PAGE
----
The Right of Patriotism

Some of you may have heard over the past week about a young man named Cody Alicea out in California (surprise!) who was ordered by his school (Denair Middle School) to remove the American flag that he displayed on the back of his bicycle. Supposedly this was necessary because the flag, which he displayed in honor of veterans like his grandfather, was a threat to school safety.  According to the superintendent,  Cody’s flag threatened his own safety because some minority students were upset that his American flag didn’t cause the same outcry that their Mexican flags did back on Cinco de Mayo.  To add insult to injury, the school told him to remove the flag theMonday before Veteran’s Day, despite the fact that he had flown it for two months before it miraculously became an “issue”.

The good news is, Cody’s school was soon forced to reverse their decision when they found themselves neck-deep in the patriotic outrage of Americans from around the country.  In fact, he got an American Legion motorcycle escort (around 100 bikes according to one report) the day he returned to school with this flag:

[youtube=http://www.youtube.com/watch?v=6U2hB-Pz4zs]Of course, is it any surprise that the liberal knee-jerk reaction is to immediately target a patriotic kid like Cody as the problem instead of the malcontents who prefer to honor a foreign nation over America?  Not at all.  In fact, Cody is merely the latest in a string of incidents where patriotic young Americans have been targeted by school officials who deemed their peacefully expressed patriotism to be offensive or dangerous.  No doubt the liberals of Denair Middle School are privately disappointed that their little assault on America (and its veterans) disguised by safety concerns failed to fly under the radar.  I can’t help but wonder how many of them do escaped undetected.

What all this brings me to is a few thoughts about the “right of patriotism.”  We hear a lot in this country about our guaranteed rights and freedoms: the right to keep and bear arms, the right to a trial by jury, et cetera (if the Latin here leaves you a little blank, then I recommend you peruse the Bill of Rights for a refresher), and we hear quite a bit about patriotism and love of country—but what about a right of patriotism?  Of course, I recognize that this right is protected by an umbrella, so to speak, of other rights, specifically those found in the first amendment—freedom of speech, assembly, and the press in particular.   Personally, I also find it a bit odd to even think about a right of patriotism, just because I take so deeply for granted that it exists.  Even the most oppressive, totalitarian countries in the world encourage (and often force) their “citizens” to celebrate country and display their “patriotism”, perverted though it might be; so how could this right be challenged in the United States?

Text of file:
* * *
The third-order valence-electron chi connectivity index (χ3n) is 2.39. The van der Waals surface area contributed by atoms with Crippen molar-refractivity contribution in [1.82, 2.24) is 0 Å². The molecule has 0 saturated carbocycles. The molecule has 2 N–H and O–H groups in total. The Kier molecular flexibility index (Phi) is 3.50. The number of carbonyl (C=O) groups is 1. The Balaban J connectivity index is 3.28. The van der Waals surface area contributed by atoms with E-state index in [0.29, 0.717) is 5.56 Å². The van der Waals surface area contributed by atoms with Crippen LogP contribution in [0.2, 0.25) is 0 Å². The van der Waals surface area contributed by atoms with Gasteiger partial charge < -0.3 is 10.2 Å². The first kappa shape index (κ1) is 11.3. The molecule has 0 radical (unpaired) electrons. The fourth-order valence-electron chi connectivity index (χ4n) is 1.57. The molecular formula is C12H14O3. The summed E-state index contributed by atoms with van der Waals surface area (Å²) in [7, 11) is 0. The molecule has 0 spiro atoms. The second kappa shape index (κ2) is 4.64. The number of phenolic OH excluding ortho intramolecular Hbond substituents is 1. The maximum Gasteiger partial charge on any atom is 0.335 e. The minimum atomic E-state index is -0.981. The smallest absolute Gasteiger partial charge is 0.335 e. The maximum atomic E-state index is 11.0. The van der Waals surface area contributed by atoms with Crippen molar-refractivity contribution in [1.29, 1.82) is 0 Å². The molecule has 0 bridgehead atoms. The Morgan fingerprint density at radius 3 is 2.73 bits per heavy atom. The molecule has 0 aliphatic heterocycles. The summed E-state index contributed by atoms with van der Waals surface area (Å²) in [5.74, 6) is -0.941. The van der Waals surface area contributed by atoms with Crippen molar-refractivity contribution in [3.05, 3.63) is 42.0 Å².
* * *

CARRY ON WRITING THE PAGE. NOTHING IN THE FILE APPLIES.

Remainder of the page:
Perhaps it shouldn’t be a surprise that the United States is just the place where it can be challenged.  While I think it’s fair to say that Americans generally expect patriotism (defined, I should add, as a love for or devotion to one’s country) from their fellow citizens, we don’t force it from anyone–in fact, we hold dear the right to say differently. This in itself does not create a challenge to the right of patriotism; however, a problems arises when those who choose to abstain complain that they are “offended” by the patriotism of those around them and then demand that it be reduced or eliminated altogether.  These leftist types have in effect invented a new right for themselves–the right to not be offended.  A right that applies, of course, only to minority groups, whether racial, philosophical, or religious.  It is perhaps the height of political irony that in the United States, a country that values freedom above any other, our right to express devotion to this and many other ideals is challenged under the deceptive aegis of “tolerance”.

This short piece is a rallying call.   The great weakness of those who love our country and freedom is that we too often take for granted the ability to express that love, and we end up sitting idly by while it is undermined by the forces of progressive tolerance.  It up to each of us to individually challenge this norm, first by courageously using our right of patriotism, and second by standing united with those individuals, like Cody Alicea, whose right is challenged by the radical, “tolerant” left.  I believe that these anti-patriotism forces are generally shocked when their sneak attacks are met with the kind of patriotic fervor and outrage that generally forces them to backtrack and recant.  Let us make sure that this is always the case.  Those who would sacrifice freedom for a little tolerance deserve neither.